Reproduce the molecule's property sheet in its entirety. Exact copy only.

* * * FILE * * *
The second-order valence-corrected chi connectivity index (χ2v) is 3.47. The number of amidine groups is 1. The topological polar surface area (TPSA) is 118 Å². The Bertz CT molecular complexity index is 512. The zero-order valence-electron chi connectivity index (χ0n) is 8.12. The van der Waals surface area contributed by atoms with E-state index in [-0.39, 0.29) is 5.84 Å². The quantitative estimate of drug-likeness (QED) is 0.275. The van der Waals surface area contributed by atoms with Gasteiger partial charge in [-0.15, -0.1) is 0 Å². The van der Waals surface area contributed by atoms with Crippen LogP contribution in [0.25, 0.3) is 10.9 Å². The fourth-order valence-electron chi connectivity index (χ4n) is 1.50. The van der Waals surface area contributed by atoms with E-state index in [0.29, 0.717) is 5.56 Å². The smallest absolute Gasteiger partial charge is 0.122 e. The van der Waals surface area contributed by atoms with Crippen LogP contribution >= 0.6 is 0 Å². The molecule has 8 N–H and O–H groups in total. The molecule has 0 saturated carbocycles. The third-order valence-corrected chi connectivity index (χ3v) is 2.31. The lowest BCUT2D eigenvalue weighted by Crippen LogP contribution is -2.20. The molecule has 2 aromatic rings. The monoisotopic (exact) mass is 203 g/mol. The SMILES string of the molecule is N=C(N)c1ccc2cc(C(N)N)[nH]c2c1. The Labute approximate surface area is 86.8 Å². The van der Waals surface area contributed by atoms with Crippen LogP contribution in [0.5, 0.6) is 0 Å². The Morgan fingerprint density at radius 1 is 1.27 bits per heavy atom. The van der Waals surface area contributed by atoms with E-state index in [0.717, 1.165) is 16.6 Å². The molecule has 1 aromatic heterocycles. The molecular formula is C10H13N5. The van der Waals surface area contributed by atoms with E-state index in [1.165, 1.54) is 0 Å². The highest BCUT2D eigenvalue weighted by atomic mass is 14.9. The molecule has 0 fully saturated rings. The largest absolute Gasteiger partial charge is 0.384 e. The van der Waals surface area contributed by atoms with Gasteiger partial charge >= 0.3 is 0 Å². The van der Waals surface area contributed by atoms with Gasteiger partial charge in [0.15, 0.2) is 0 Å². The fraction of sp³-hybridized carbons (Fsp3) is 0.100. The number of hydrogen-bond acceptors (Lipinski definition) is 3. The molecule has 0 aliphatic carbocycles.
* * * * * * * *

The second-order valence-corrected chi connectivity index (χ2v) is 3.47. The number of amidine groups is 1. The topological polar surface area (TPSA) is 118 Å². The Bertz CT molecular complexity index is 512. The zero-order valence-electron chi connectivity index (χ0n) is 8.12. The van der Waals surface area contributed by atoms with E-state index in [-0.39, 0.29) is 5.84 Å². The quantitative estimate of drug-likeness (QED) is 0.275. The van der Waals surface area contributed by atoms with Gasteiger partial charge in [-0.15, -0.1) is 0 Å². The van der Waals surface area contributed by atoms with Crippen LogP contribution in [0.25, 0.3) is 10.9 Å². The fourth-order valence-electron chi connectivity index (χ4n) is 1.50. The van der Waals surface area contributed by atoms with E-state index in [0.29, 0.717) is 5.56 Å². The smallest absolute Gasteiger partial charge is 0.122 e. The van der Waals surface area contributed by atoms with Crippen LogP contribution >= 0.6 is 0 Å². The molecule has 8 N–H and O–H groups in total. The molecule has 0 saturated carbocycles. The third-order valence-corrected chi connectivity index (χ3v) is 2.31. The lowest BCUT2D eigenvalue weighted by Crippen LogP contribution is -2.20. The molecule has 2 aromatic rings. The monoisotopic (exact) mass is 203 g/mol. The SMILES string of the molecule is N=C(N)c1ccc2cc(C(N)N)[nH]c2c1. The Labute approximate surface area is 86.8 Å². The van der Waals surface area contributed by atoms with Crippen LogP contribution in [0.5, 0.6) is 0 Å². The Morgan fingerprint density at radius 1 is 1.27 bits per heavy atom. The van der Waals surface area contributed by atoms with E-state index in [0.717, 1.165) is 16.6 Å². The molecule has 1 aromatic heterocycles. The molecular formula is C10H13N5. The van der Waals surface area contributed by atoms with E-state index in [1.165, 1.54) is 0 Å². The highest BCUT2D eigenvalue weighted by atomic mass is 14.9. The molecule has 0 fully saturated rings. The largest absolute Gasteiger partial charge is 0.384 e. The van der Waals surface area contributed by atoms with Gasteiger partial charge >= 0.3 is 0 Å². The van der Waals surface area contributed by atoms with Gasteiger partial charge in [0.15, 0.2) is 0 Å². The fraction of sp³-hybridized carbons (Fsp3) is 0.100. The number of hydrogen-bond acceptors (Lipinski definition) is 3. The molecule has 0 aliphatic carbocycles.